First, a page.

This is Part 1 of a series of game reviews. In this series, we’ll be looking at games from Aussie studios as a way of celebrating all the great local talent the country has to offer.
Of course, one of the easiest types of games for me to get my hands on quickly is mobile games. I don’t want to know how much time I spend playing mobile games but it’s probably way too much because of train commutes.
Let’s get into it.
DATA WING is a free-to-play arcade-style racer. You play as a speedy triangle-thing that flies through various courses. From what you glean in the initial dialogue, you’re inside ‘The User’s’ computer, helping a character eerily named ‘Mother’
I’m a sucker for anything story-driven. There are no fancy cut scenes to be found here. Instead, you’re accompanied by a humorously condescending computer NPC that dictates what you’ll be doing to help them.
As you make your way through the levels, you’ll pick up pieces of the story in the form of ‘files’. Reading excerpts surprisingly draws you into the story further.
Sound & Music
I would cover graphics first but I think the soundscape and music trump the graphics in terms of priority. Definitely, definitely play this one with headphones in and the volume a bit up. Each level is accompanied by some great tracks ranging from electronica to sultry RnB. Plus, the sound design and sound effects are a heap of ear candy… even if the sound you’re hearing is your graceful crashing into a wall.
The graphics are simple and straightforward — not to say that they’re bad. The minimalism is on par with the feel of the whole game. It reminds me a lot of The Polynomial’s visual style which is geometric and full of light and fire effects.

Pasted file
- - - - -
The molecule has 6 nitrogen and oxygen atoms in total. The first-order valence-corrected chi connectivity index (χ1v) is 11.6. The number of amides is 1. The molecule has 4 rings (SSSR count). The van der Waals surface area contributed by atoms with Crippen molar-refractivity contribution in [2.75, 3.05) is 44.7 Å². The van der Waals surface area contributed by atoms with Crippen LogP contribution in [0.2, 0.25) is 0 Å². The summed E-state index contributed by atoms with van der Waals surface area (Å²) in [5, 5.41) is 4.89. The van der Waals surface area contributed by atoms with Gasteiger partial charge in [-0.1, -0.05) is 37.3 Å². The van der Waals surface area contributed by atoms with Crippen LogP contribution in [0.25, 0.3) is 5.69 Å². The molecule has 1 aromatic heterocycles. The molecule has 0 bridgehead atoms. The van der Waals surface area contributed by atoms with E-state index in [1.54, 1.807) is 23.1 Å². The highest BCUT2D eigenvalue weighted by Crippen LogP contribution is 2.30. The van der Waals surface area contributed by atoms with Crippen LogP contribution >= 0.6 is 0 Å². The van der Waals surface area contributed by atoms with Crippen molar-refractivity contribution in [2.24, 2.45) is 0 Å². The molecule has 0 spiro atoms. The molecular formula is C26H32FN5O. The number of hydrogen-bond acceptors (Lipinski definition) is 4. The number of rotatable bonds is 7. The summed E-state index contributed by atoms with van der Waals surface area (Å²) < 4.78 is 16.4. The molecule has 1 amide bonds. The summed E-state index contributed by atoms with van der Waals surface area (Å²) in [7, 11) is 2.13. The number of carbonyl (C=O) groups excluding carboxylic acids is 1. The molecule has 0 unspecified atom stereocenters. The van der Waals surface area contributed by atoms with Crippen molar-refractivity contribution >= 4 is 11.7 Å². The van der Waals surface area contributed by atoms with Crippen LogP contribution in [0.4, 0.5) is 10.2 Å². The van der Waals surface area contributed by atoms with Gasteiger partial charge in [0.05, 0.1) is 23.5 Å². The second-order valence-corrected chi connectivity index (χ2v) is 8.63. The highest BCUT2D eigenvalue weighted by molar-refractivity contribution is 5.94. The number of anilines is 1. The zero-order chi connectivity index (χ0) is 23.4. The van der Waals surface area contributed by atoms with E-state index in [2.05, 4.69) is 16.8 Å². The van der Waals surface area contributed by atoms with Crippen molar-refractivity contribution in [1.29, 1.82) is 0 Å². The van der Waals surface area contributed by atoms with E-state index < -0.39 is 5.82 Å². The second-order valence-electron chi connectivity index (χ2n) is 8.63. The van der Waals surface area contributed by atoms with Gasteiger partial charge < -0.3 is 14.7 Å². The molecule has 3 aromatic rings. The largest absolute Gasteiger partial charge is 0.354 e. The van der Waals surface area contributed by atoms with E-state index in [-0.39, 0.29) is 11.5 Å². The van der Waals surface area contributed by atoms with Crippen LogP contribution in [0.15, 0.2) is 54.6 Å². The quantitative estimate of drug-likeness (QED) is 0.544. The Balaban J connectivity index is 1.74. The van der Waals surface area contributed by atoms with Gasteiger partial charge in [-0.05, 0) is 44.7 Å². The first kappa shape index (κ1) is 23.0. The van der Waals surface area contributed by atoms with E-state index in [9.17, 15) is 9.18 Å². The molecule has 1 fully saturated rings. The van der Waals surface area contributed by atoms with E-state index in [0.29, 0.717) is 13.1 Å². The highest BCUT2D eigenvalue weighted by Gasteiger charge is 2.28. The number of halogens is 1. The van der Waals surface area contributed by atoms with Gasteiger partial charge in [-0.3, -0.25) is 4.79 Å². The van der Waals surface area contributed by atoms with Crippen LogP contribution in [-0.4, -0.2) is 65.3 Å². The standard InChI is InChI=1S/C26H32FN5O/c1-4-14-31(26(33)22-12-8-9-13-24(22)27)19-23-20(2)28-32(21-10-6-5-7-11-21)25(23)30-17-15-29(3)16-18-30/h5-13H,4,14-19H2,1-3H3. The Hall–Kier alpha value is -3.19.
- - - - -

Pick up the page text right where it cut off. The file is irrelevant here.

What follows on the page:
Side note: The NPCs are represented as emoticons and I love it. •_•
Mechanics-wise, the game isn’t difficult but differing levels of challenges will put you through your paces especially the timed ones. There are maze-like maps, there are time challenges and there are even levels where you have to race against several ghost triangles to the finish line. The level length and difficulty are nicely chunked for occasional play and perfect for those times you find yourself bored on public transport.
The progression is good, having played through the first set of levels. As you go along, you’ll meet with changes in gravity and boost pads. If you’re a motorsport enthusiast like me, you’ll find the knowledge of aiming for the apex very handy on most of the maps!
I think the game is a fascinating balance of story, arcade-style gaming and great sound. Of course, as a free-to-play, it’s not hard to pick up a copy and judge the game for yourself. I think it’s well worth checking out and giving a go.